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Individual Highlight

A Roadmap to Recovery for Degraded Longleaf Pine Plant Communities

Photo of Longleaf pine communities are one of the most diverse ecosystems outside the tropics. William D. Boyer, USDA Forest ServiceLongleaf pine communities are one of the most diverse ecosystems outside the tropics. William D. Boyer, USDA Forest ServiceSnapshot : Less than 3 percent of the historical longleaf pine ecosystem remains; although much of the southeastern United States has the potential for recovery. Forest Service and university researchers joined forces to develop a roadmap for the recovery of degraded longleaf pine plant communities. Determining how the many possible factors influence recovery is imperative for directing restoration efforts.

Principal Investigators(s) :
Walker, Joan L. 
Research Location : Savannah River Forest Site, SC; Forts Bragg and Stewart, GA
Research Station : Southern Research Station (SRS)
Year : 2014
Highlight ID : 715

Summary

Longleaf pine ecosystems in the southeastern United States have the potential for recovery. Forest Service and university researchers joined forces to develop a roadmap for the recovery of degraded longleaf pine plant communities. The team designed a study comparing various degraded conditions with the best ecological reference sites available and used this information to understand how different factors are associated with current site conditions. The sites varied according to land use history (previous cultivation or none), fire frequency, and canopy density. The team also installed a large field experiment to test how various ecological processes (e.g., seed dispersal, herbivory by large and small mammals) might contribute to recovery. The work is being conducted on three ecologically distinct landscapes within the longleaf pine range to provide information about how widely the results can be applied. The team developed a model that shows the effects of previous land use, fire frequency, and canopy density on plant community degradation. Interestingly, all suspected degradation factors were important, but the effects varied among the study locations. The work has also yielded new insights into the multi-factor causes of species diversity in these ecosystems known for very high levels of species richness. The multi-site study is one of a kind in the study of longleaf pine ecosystem restoration. Results are expected to broaden our understanding of ecosystem degradation, which in turn will be used to develop more robust ecological restoration protocols.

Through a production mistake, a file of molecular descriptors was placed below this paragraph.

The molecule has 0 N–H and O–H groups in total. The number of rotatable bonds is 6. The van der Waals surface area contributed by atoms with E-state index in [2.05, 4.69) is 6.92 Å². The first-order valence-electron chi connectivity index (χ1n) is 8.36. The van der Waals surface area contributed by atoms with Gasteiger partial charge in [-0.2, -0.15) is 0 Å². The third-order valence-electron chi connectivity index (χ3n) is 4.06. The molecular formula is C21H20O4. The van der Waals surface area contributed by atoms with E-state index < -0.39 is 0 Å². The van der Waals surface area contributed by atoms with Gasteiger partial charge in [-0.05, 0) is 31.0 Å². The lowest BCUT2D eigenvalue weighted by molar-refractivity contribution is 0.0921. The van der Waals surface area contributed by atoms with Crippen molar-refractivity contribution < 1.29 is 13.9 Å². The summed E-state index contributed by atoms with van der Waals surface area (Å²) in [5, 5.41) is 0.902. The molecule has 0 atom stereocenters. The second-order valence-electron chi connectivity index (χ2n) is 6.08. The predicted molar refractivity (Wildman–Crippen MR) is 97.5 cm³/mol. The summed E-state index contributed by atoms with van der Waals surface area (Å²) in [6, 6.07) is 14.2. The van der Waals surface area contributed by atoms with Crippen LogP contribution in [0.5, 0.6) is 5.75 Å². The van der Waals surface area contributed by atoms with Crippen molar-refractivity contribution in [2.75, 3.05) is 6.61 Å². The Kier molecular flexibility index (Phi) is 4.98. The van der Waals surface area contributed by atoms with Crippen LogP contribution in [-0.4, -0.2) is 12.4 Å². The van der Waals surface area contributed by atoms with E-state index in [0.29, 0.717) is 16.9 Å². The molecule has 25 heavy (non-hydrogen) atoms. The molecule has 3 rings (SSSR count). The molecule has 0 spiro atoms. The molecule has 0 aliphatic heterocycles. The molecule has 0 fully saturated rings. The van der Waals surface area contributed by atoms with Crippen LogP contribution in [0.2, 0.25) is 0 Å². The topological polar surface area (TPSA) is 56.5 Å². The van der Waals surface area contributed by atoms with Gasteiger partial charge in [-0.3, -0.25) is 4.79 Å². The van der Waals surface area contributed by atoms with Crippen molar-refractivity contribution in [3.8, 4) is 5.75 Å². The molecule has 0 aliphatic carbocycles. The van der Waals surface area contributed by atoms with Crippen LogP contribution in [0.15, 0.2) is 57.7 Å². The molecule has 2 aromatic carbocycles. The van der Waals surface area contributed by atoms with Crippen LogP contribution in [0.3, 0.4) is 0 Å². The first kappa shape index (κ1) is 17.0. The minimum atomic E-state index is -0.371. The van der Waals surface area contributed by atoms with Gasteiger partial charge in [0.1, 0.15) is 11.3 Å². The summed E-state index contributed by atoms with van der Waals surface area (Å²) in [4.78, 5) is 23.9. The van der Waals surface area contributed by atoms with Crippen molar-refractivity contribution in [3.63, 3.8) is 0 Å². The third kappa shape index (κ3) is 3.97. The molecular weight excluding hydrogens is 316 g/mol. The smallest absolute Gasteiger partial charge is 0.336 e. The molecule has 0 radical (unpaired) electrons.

Forest Service Partners

External Partners

  • Savannah River Forest Site staff (NFS)
  • Department of Defense managers at Forts Bragg and Stewart, GA
  • Dr. John Orrock and Dr. Ellen Damschen of University of Wisconsin
  • Dr. Lars Brudvig of University of Minnesota
  • U.S. Department of Defense, Strategic Environmental Research Program